When teaching, I often think about the physical aspect of how teachers and learners begin the experience. From the very moment students enter the space there are overt and subtle messages about how this experience will unfold. This is also true with online learning as well. The instructor defines many aspects of the learning space; the learning space is inclusive or not, accessible or not. Continue reading “Teaching and the Body”
We hear about the importance of creating a safe and supportive learning environment often. Typically ice breakers serve as a way to help students feel more relaxed, learn about each other and ease into learning.Continue reading “Don’t Break the Ice… Melt It”
Code switching is just a fancy way to talk about the way we use language – one or more – ways of speaking and choice of words to connect and fit in.
When I was kid I grew up in a very poor neighborhood with the kind of address that when you declare it, evokes knowing glances and assumptions I didn’t bother addressing.
This National Public Radio (United States Public Radio) blog post explains code switching using video of former US President Barack Obama in a US burger restaurant, American actress and singer Beyoncé playing pool and a young boy seamlessly switching between three languages and gives the reader and listener a sense of just how powerful and fluid code switching can be.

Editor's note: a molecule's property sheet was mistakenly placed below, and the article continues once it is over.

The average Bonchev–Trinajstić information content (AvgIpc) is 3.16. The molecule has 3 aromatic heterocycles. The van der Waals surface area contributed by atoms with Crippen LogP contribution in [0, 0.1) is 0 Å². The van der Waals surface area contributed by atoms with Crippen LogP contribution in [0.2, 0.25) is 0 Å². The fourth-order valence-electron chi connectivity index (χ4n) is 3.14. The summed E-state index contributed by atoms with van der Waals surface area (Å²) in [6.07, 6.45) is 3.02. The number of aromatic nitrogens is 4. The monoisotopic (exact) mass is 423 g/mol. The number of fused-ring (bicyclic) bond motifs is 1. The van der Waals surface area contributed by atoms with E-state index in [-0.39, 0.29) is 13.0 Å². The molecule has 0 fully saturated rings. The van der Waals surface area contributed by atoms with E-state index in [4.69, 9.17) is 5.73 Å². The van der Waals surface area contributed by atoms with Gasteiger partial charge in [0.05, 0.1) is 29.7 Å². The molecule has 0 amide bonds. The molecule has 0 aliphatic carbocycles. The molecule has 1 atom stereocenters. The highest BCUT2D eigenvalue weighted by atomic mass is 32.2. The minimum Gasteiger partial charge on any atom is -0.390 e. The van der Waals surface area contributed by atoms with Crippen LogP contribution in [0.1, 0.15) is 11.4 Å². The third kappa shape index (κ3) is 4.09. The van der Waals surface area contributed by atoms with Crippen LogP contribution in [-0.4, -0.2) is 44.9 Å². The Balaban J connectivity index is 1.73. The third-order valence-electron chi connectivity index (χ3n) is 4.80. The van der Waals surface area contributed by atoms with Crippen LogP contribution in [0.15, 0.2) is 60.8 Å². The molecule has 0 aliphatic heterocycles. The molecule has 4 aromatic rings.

We recently completed a peer feedback assignment in a University of Massachusetts at Boston Instructional Design course that I’m taking this semster. As I completed a review, I noticed the highly polished and professional voice that one of my classmates used in her narration. When I mentioned this to her she told me, “oh yes, even my kids tell me that they know when Mommy is using her special professional voice when they listen”.
Knowingly or unknowingly, we regularly code switch- some more than others. How and when do you code switch? How has your ability to do this benefitted you professionally?
Connie Malamed maintains a comprehensive, well organized and informative site called the eLearning Coach. I recently found this article and used this list of ten qualities to consider these qualities in relation to teaching and also determine how one might develop these qualities where needed. Three of the qualities stood out to me as a good foundation to explore.
Connie focuses on eLearning development but when I reviewed the list I saw that many of the qualities are universal in instructional design and training.Continue reading “Connie Malamed’s “10 Qualities of the Ideal Instructional Designer” as a guide.”